Author: Pamela J. Nielsen
Publisher: Concordia Publishing House
I got this book sometime last year during one of the CPH sales. I had heard it was a good book, and I’d been wanting to read more about symbols in the Church for a project I was working on, so I got it. While Behold The Lamb wasn’t all that I was expecting it to be, this is a nice book that illustrates verbally and visually some of the symbols that a person will usually see in Church.
The book begins with two very nice things: “On My Heart Imprint Your Image” and a brief introduction to what symbols are. It was nice, but I found it incomplete. For example, the author writes, “From the beginning, God has used language, which forms pictures in our minds when He talks to us. The Christian Church, too, has used the language of pictures or symbols to point people to God, who is our only salvation from sin, death, and the devil. Today, when God’s people see an image of a lamb with a victory flag, they understand this is a symbol of Jesus…” (4-5). This is nice, and I found it to be a good start, but it is incomplete. Yes, that is how God and His Church use symbols: To teach and confess. But the author assumes that both the reader and the average Christian knows that is what these symbols mean, or that such and such symbol represents this or that. I had hoped this book would be more explanatory in nature. I hoped it would provide more answers to the following questions: What are they? How are they used? When did they come about? Sometimes the author gave examples and briefly explained them, but I expected much more history and explanation than what the author provided.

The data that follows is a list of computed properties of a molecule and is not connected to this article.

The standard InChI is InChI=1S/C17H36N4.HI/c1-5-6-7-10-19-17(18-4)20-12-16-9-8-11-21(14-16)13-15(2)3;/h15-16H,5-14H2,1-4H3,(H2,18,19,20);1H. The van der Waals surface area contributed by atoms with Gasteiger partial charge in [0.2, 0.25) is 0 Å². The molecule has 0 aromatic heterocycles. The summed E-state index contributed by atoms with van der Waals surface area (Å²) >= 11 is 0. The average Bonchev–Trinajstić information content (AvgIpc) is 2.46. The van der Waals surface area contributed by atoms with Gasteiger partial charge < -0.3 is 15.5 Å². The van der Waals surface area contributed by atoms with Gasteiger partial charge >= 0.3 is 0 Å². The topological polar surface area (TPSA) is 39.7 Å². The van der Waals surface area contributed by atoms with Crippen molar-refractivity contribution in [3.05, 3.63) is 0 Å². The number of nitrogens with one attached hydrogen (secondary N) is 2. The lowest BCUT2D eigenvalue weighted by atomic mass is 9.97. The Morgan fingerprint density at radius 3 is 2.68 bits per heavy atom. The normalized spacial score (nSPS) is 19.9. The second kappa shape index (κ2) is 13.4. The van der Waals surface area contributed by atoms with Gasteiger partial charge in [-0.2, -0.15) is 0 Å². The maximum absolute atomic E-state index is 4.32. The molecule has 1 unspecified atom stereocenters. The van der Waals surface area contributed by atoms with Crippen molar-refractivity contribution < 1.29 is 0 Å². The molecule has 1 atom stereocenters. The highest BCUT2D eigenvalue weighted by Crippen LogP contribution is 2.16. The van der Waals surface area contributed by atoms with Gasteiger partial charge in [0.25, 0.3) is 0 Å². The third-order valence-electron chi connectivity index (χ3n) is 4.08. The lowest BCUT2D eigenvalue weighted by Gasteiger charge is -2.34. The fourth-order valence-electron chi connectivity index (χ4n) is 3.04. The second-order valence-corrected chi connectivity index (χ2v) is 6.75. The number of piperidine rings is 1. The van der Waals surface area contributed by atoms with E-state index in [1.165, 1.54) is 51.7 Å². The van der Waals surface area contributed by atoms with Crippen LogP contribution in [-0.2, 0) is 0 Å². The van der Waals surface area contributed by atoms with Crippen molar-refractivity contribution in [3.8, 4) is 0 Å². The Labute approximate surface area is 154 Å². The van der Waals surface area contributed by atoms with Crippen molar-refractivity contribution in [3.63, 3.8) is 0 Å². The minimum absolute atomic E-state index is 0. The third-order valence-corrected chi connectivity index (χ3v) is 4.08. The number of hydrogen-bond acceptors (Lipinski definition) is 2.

Still, Behold the Lamb offered a good bit of introductory information to Christian symbols that I found helpful. The author pointed out that symbols and creeds help us conceptualize and remember what we cannot see or understand, such as the Apostles Creed and an interwoven triangle. The author also sometimes provided multiple illustrations of symbols representing the same idea or person. Going hand in hand with this, the author would couple symbols with parts of the creed, Scripture, or even portions of hymns to show how our confessions and liturgy work together to teach and confess visually and verbally for the Christian in the sanctuary.
Overall, I would say this is a decent introductory book on symbols in the Church, though far from complete. I would like to see a more comprehensive book, both visually and historically. But I could see this being a good book for grade school or elementary-aged children or a church worker looking to incorporate symbols seen in Church into their lessons. The author focused on the salvation story woven into these symbols, and such phrasing can be a great aid to any Church worker trying to teach young children or new converts. Finally, the watercolor illustrations are quite pretty, and the short nature of the book makes it more engaging for the young reader or someone looking for cursory explanations of symbols for a lesson.
Blessings to you and yours,
~Madelyn Rose Craig